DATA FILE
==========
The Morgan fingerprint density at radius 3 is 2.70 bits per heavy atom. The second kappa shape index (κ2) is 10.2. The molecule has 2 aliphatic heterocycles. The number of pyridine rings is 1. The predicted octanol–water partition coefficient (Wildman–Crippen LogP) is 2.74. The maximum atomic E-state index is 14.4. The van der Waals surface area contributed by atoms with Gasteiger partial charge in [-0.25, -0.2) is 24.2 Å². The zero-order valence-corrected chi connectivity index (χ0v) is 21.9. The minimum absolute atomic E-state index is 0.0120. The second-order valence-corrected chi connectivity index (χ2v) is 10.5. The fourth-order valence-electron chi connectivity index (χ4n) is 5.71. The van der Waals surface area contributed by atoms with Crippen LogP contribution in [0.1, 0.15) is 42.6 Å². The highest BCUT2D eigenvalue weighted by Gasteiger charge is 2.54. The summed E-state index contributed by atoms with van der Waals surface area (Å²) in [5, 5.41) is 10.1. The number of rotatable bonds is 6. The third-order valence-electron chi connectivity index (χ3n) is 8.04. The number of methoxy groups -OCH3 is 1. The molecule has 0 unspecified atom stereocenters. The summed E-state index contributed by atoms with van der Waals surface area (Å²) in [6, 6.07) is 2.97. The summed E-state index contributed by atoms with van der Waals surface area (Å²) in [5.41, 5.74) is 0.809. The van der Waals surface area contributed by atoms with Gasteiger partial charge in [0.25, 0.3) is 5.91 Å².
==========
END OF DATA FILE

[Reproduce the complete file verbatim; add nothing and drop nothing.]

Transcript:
The Morgan fingerprint density at radius 3 is 2.70 bits per heavy atom. The second kappa shape index (κ2) is 10.2. The molecule has 2 aliphatic heterocycles. The number of pyridine rings is 1. The predicted octanol–water partition coefficient (Wildman–Crippen LogP) is 2.74. The maximum atomic E-state index is 14.4. The van der Waals surface area contributed by atoms with Gasteiger partial charge in [-0.25, -0.2) is 24.2 Å². The zero-order valence-corrected chi connectivity index (χ0v) is 21.9. The minimum absolute atomic E-state index is 0.0120. The second-order valence-corrected chi connectivity index (χ2v) is 10.5. The fourth-order valence-electron chi connectivity index (χ4n) is 5.71. The van der Waals surface area contributed by atoms with Crippen LogP contribution in [0.1, 0.15) is 42.6 Å². The highest BCUT2D eigenvalue weighted by Gasteiger charge is 2.54. The summed E-state index contributed by atoms with van der Waals surface area (Å²) in [5, 5.41) is 10.1. The number of rotatable bonds is 6. The third-order valence-electron chi connectivity index (χ3n) is 8.04. The number of methoxy groups -OCH3 is 1. The molecule has 0 unspecified atom stereocenters. The summed E-state index contributed by atoms with van der Waals surface area (Å²) in [6, 6.07) is 2.97. The summed E-state index contributed by atoms with van der Waals surface area (Å²) in [5.41, 5.74) is 0.809. The van der Waals surface area contributed by atoms with Gasteiger partial charge in [0.25, 0.3) is 5.91 Å².